Thirty-three percent of new iPhone customers had owned a Samsung smartphone just before they made their first iPhone purchase, highlighting Apple's superiority in new customer wins over its arch rival.
US-based research conducted by Consumer Intelligence Research Partners (CIRP) found that not only is Apple pulling in customers from Samsung, it also manages to maintain slightly better brand loyalty, with 42 percent of iPhone buyers upgrading from an older iPhone. Samsung was also able to retain buyers, with 38 percent of its customer base made up of previous Samsung users.
In terms of customers who switched brand, while Apple managed to steal a third of its new customers from Samsung, just 11 percent of new Samsung customers had switched over from the iPhone. Samsung instead took customers from HTC and LG, the latter of which makes up roughly a quarter of Samsung's new customers.
The contest between Apple's iOS and Google's Android operating systems is also competitive, with 20 percent of new iPhone users making the leap from Android phones. Android still dominates the smartphone operating system rankings, however, with almost 80 percent of smartphones running on the ubiquitous and comparatively open platform.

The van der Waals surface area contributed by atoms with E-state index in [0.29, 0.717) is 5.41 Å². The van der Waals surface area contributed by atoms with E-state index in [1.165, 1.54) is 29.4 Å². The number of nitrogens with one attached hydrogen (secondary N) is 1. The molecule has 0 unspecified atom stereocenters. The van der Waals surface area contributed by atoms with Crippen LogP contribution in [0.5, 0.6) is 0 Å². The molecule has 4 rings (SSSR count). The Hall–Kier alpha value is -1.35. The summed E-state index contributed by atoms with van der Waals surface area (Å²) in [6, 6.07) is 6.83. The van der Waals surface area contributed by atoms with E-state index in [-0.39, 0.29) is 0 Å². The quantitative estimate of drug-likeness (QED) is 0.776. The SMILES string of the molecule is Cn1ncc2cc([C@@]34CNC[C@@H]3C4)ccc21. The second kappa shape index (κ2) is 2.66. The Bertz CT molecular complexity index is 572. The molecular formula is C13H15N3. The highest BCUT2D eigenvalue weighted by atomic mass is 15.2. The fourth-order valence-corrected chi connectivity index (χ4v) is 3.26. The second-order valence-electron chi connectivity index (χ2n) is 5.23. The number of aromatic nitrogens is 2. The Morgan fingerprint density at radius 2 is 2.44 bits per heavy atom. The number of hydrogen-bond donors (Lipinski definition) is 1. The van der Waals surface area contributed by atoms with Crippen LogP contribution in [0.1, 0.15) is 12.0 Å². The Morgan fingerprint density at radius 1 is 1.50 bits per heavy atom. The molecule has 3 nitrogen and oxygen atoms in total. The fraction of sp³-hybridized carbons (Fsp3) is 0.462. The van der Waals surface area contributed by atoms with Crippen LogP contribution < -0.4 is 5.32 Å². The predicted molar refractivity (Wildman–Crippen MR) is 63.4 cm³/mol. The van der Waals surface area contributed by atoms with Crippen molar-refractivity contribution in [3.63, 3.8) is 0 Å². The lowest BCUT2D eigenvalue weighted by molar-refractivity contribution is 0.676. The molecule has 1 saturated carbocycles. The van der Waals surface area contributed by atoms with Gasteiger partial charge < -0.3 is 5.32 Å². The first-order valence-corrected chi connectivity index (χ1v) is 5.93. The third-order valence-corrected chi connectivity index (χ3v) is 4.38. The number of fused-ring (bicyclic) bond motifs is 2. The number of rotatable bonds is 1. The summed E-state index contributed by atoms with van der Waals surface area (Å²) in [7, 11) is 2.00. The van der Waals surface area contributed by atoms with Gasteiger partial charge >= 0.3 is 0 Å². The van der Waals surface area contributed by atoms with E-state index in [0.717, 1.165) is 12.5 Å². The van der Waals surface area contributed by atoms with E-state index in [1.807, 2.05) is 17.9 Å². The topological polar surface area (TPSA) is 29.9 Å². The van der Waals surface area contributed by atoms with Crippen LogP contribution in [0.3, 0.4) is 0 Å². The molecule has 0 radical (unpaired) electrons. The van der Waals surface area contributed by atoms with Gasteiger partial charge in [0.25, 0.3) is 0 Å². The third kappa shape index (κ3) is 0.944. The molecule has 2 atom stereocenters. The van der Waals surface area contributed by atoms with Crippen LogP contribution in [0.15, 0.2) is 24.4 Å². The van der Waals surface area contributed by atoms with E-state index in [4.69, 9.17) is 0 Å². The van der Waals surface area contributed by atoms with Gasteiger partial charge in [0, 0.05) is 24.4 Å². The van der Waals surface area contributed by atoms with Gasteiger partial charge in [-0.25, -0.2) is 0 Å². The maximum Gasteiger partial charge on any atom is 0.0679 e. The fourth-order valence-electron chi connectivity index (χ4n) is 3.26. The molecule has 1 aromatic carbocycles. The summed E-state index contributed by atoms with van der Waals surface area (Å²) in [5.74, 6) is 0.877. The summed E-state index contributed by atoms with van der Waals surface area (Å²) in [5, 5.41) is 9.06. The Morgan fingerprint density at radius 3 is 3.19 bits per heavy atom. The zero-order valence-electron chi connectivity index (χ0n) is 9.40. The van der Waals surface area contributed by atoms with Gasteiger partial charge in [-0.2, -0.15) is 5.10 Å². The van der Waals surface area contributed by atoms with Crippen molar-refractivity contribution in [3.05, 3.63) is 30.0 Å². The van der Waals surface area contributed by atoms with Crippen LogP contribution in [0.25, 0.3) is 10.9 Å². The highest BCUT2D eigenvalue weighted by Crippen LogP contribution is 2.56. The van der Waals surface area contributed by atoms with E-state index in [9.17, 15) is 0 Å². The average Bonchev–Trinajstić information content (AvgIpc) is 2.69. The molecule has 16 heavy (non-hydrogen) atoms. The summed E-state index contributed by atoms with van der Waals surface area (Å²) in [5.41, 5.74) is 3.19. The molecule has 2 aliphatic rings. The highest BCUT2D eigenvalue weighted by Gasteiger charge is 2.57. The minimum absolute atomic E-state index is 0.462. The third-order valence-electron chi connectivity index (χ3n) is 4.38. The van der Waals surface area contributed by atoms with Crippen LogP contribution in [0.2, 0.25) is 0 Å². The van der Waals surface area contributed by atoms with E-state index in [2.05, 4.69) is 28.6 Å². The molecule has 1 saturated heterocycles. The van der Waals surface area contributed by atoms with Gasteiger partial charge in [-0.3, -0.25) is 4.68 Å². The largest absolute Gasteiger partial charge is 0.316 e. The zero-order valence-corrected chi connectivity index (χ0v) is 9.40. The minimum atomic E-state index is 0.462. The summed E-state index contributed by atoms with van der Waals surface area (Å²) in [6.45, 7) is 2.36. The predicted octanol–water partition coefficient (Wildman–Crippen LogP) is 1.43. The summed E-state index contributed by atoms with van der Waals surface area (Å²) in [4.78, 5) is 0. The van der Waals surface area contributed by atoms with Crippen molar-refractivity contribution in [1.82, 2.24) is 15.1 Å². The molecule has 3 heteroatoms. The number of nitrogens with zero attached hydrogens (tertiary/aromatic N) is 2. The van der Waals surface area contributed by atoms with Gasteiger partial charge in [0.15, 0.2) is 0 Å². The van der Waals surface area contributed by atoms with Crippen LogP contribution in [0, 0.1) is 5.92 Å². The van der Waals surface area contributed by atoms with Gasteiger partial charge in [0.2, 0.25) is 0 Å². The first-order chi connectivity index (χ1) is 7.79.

Thirty-seven percent of Samsung customers had previously owned a basic feature phone, making Samsung an apparently attractive choice for first-time smartphone buyers. Twenty-six percent of iPhone buyers switched from feature phones.
Elsewhere, the study made comparisons between the ages and education levels of Samsung and Apple customers, with iPhone users coming out more favourably for marketers: they are both younger and better-educated than Samsung's. This perhaps is an unfair reflection on Samsung, which produces phones ranging from the high-end Galaxy S4 to the low-end Ace 2, covering multiple price points and demographics.
Apple appears to be making a stand against its lack of mid-market clout, with a rumoured "iPhone 5C" all-but confirmed for a September launch alongside the next fully-specced iPhone.
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